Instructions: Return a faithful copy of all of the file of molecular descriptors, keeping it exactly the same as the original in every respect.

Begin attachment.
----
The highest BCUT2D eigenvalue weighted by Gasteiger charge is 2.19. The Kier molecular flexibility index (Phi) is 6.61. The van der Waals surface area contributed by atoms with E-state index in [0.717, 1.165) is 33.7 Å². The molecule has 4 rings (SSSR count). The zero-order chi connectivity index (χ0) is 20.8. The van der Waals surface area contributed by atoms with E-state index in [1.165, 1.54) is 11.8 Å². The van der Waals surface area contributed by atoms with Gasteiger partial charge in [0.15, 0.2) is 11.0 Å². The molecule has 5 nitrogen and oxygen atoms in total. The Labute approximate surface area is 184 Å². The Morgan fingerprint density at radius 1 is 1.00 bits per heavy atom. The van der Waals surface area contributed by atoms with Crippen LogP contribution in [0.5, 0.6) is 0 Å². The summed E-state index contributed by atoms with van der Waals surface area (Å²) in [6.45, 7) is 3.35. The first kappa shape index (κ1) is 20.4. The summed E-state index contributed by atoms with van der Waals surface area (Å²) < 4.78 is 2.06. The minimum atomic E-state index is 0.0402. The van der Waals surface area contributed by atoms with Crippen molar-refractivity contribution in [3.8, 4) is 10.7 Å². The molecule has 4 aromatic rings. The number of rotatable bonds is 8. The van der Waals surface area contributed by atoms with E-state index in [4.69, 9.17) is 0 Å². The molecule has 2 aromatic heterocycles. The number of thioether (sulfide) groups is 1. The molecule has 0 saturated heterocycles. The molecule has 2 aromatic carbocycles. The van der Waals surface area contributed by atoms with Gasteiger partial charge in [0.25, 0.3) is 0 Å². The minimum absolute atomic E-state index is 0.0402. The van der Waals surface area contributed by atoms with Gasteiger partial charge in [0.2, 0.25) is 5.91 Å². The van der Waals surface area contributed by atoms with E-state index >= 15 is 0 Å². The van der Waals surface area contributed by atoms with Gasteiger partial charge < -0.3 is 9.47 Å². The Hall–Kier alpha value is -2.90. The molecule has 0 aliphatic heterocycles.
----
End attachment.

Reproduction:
The highest BCUT2D eigenvalue weighted by Gasteiger charge is 2.19. The Kier molecular flexibility index (Phi) is 6.61. The van der Waals surface area contributed by atoms with E-state index in [0.717, 1.165) is 33.7 Å². The molecule has 4 rings (SSSR count). The zero-order chi connectivity index (χ0) is 20.8. The van der Waals surface area contributed by atoms with E-state index in [1.165, 1.54) is 11.8 Å². The van der Waals surface area contributed by atoms with Gasteiger partial charge in [0.15, 0.2) is 11.0 Å². The molecule has 5 nitrogen and oxygen atoms in total. The Labute approximate surface area is 184 Å². The Morgan fingerprint density at radius 1 is 1.00 bits per heavy atom. The van der Waals surface area contributed by atoms with Crippen LogP contribution in [0.5, 0.6) is 0 Å². The summed E-state index contributed by atoms with van der Waals surface area (Å²) in [6.45, 7) is 3.35. The first kappa shape index (κ1) is 20.4. The summed E-state index contributed by atoms with van der Waals surface area (Å²) < 4.78 is 2.06. The minimum atomic E-state index is 0.0402. The van der Waals surface area contributed by atoms with Crippen molar-refractivity contribution in [3.8, 4) is 10.7 Å². The molecule has 4 aromatic rings. The number of rotatable bonds is 8. The van der Waals surface area contributed by atoms with E-state index in [4.69, 9.17) is 0 Å². The molecule has 2 aromatic heterocycles. The number of thioether (sulfide) groups is 1. The molecule has 0 saturated heterocycles. The molecule has 2 aromatic carbocycles. The van der Waals surface area contributed by atoms with Gasteiger partial charge in [0.25, 0.3) is 0 Å². The minimum absolute atomic E-state index is 0.0402. The van der Waals surface area contributed by atoms with Gasteiger partial charge in [0.2, 0.25) is 5.91 Å². The van der Waals surface area contributed by atoms with E-state index >= 15 is 0 Å². The van der Waals surface area contributed by atoms with Gasteiger partial charge < -0.3 is 9.47 Å². The Hall–Kier alpha value is -2.90. The molecule has 0 aliphatic heterocycles.